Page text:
This helped Far Eastern New Century make up its mind. They are going to up the ante and attempt the difficult technology that “turns recycled clothes into new clothes”. In the future, Far Eastern New Century will have two assembly lines that use the chemical process. One turns discarded textiles into raw materials for fiber, and the other turns plastic bottles into raw materials for plastic bottles.
“Taiwan has a complete polyester supply chain, and it can help create the entire circular system,” says Shadow Chen (陳惠琳), CEO of the Circular Taiwan Network. She points out that more than 30 companies around the world are researching the chemical recycling process. If Taiwan can be the first to produce recycled materials in a commercially viable way, the Taiwanese textile industry can market to big clothing brands, and help them fulfill their producers’ responsibility: recycle their own clothes, build up the circular economy and export the practice to other markets.
Far Eastern New Century was determined to invest in research and development. What they did not expect was that just developing the technology would take a decade.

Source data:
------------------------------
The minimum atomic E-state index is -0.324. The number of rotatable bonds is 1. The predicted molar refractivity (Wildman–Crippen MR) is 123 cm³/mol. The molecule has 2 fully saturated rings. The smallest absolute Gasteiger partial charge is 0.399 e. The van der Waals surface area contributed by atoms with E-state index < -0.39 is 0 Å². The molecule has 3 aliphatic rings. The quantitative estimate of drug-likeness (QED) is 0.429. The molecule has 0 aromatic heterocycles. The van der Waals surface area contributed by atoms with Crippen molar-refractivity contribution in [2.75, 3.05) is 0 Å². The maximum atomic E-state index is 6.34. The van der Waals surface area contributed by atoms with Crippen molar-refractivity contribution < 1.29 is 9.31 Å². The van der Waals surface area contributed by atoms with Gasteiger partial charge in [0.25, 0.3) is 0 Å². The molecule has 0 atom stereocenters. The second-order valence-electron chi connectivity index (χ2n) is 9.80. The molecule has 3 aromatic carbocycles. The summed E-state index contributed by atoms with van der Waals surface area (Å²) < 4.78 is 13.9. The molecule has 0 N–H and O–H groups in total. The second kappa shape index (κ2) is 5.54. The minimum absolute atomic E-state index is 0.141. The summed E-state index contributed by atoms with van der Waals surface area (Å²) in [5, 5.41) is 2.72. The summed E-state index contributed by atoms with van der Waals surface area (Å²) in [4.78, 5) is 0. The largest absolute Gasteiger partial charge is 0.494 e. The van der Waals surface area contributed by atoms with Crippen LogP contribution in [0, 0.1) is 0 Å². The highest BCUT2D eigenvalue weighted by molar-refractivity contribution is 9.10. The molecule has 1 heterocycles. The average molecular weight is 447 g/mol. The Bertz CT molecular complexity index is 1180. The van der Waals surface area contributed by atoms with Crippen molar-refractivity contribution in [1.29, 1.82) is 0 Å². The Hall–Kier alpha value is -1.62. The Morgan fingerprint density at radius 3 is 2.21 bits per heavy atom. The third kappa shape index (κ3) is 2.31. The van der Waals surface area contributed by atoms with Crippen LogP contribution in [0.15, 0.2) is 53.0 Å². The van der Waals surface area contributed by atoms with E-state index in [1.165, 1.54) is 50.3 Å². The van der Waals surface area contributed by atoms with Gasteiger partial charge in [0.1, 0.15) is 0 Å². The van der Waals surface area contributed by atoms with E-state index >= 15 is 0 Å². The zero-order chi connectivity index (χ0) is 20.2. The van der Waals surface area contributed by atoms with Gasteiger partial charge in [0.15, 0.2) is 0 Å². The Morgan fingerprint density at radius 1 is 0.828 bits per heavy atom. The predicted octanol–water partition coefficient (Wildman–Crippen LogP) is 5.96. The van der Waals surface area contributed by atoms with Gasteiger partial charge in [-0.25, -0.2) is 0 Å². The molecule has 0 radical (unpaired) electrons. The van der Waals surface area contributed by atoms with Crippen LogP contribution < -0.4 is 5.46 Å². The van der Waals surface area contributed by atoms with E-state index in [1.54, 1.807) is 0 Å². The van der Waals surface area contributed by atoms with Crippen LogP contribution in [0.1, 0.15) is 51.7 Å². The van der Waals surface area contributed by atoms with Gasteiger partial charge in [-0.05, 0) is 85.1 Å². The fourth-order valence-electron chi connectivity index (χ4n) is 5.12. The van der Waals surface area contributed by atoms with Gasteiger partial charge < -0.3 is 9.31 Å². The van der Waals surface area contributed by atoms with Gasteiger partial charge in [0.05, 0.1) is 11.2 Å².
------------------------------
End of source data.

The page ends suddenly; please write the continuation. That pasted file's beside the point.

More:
“To be honest, any chemistry major could tell you how polyesters can be split into particles; it is not a new concept,” says Fanny Liao (廖瑞芬).
Executive Vice President at Far Eastern New Century. But theory is one thing; putting it into practice is another. Discarded garments are made from all types of fabrics, and dyed with all kinds of colors. All these factors affect the recycling process.
Most clothes are made from more than two different types of fibers. There are natural fibers like cotton, wool, and silk; there are also artificial fibers like nylon, lycra, and rayon. The combinations differ depending on its need and design.
If all the garments were 100% polyester, it would have been much easier to handle. But Far Eastern New Century is looking to reclaim old clothes, which are usually made from mixed materials.